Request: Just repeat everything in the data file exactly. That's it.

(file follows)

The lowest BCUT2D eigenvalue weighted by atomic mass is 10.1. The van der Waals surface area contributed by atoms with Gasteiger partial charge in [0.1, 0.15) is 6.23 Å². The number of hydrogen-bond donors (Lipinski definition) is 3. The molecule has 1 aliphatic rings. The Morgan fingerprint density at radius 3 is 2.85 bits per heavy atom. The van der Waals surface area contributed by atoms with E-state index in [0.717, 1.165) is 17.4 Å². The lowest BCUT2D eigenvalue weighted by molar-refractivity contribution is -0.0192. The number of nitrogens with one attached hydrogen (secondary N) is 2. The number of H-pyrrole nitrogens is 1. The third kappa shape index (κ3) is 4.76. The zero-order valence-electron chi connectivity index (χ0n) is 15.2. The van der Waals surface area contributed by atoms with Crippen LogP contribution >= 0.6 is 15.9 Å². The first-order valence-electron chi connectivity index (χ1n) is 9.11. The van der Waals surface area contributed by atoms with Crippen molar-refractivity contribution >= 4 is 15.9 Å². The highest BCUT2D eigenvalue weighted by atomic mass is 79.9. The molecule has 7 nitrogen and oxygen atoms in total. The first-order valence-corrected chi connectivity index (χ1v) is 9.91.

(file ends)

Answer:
The lowest BCUT2D eigenvalue weighted by atomic mass is 10.1. The van der Waals surface area contributed by atoms with Gasteiger partial charge in [0.1, 0.15) is 6.23 Å². The number of hydrogen-bond donors (Lipinski definition) is 3. The molecule has 1 aliphatic rings. The Morgan fingerprint density at radius 3 is 2.85 bits per heavy atom. The van der Waals surface area contributed by atoms with E-state index in [0.717, 1.165) is 17.4 Å². The lowest BCUT2D eigenvalue weighted by molar-refractivity contribution is -0.0192. The number of nitrogens with one attached hydrogen (secondary N) is 2. The number of H-pyrrole nitrogens is 1. The third kappa shape index (κ3) is 4.76. The zero-order valence-electron chi connectivity index (χ0n) is 15.2. The van der Waals surface area contributed by atoms with Crippen LogP contribution >= 0.6 is 15.9 Å². The first-order valence-electron chi connectivity index (χ1n) is 9.11. The van der Waals surface area contributed by atoms with Crippen molar-refractivity contribution >= 4 is 15.9 Å². The highest BCUT2D eigenvalue weighted by atomic mass is 79.9. The molecule has 7 nitrogen and oxygen atoms in total. The first-order valence-corrected chi connectivity index (χ1v) is 9.91.